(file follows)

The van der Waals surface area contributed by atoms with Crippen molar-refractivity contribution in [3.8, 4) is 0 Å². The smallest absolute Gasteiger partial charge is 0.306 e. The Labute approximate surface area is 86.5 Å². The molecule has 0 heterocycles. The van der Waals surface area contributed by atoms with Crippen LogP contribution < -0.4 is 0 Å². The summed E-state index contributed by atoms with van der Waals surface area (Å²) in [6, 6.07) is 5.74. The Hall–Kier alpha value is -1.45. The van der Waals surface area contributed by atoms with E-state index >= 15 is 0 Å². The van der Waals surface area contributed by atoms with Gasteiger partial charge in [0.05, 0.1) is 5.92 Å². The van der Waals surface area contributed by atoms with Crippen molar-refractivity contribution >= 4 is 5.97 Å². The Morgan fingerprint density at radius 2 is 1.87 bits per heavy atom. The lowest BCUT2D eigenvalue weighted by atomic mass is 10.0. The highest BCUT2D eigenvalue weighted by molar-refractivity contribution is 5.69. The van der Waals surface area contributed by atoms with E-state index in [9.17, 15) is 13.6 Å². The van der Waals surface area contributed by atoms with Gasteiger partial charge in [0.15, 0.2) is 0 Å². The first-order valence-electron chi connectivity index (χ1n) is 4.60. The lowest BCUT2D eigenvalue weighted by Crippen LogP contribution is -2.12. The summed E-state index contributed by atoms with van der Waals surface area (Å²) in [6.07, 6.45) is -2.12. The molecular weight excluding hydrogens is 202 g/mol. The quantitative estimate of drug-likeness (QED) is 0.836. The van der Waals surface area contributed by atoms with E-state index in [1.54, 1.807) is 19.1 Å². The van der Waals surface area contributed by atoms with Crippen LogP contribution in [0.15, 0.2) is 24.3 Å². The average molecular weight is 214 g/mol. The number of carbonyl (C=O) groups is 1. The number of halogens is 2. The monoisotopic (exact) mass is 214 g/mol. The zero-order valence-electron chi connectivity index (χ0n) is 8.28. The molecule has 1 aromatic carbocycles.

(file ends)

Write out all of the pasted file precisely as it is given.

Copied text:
The van der Waals surface area contributed by atoms with Crippen molar-refractivity contribution in [3.8, 4) is 0 Å². The smallest absolute Gasteiger partial charge is 0.306 e. The Labute approximate surface area is 86.5 Å². The molecule has 0 heterocycles. The van der Waals surface area contributed by atoms with Crippen LogP contribution < -0.4 is 0 Å². The summed E-state index contributed by atoms with van der Waals surface area (Å²) in [6, 6.07) is 5.74. The Hall–Kier alpha value is -1.45. The van der Waals surface area contributed by atoms with E-state index >= 15 is 0 Å². The van der Waals surface area contributed by atoms with Gasteiger partial charge in [0.05, 0.1) is 5.92 Å². The van der Waals surface area contributed by atoms with Crippen molar-refractivity contribution >= 4 is 5.97 Å². The Morgan fingerprint density at radius 2 is 1.87 bits per heavy atom. The lowest BCUT2D eigenvalue weighted by atomic mass is 10.0. The highest BCUT2D eigenvalue weighted by molar-refractivity contribution is 5.69. The van der Waals surface area contributed by atoms with E-state index in [9.17, 15) is 13.6 Å². The van der Waals surface area contributed by atoms with Gasteiger partial charge in [0.15, 0.2) is 0 Å². The first-order valence-electron chi connectivity index (χ1n) is 4.60. The lowest BCUT2D eigenvalue weighted by Crippen LogP contribution is -2.12. The summed E-state index contributed by atoms with van der Waals surface area (Å²) in [6.07, 6.45) is -2.12. The molecular weight excluding hydrogens is 202 g/mol. The quantitative estimate of drug-likeness (QED) is 0.836. The van der Waals surface area contributed by atoms with E-state index in [1.54, 1.807) is 19.1 Å². The van der Waals surface area contributed by atoms with Crippen LogP contribution in [0.15, 0.2) is 24.3 Å². The average molecular weight is 214 g/mol. The number of carbonyl (C=O) groups is 1. The number of halogens is 2. The monoisotopic (exact) mass is 214 g/mol. The zero-order valence-electron chi connectivity index (χ0n) is 8.28. The molecule has 1 aromatic carbocycles.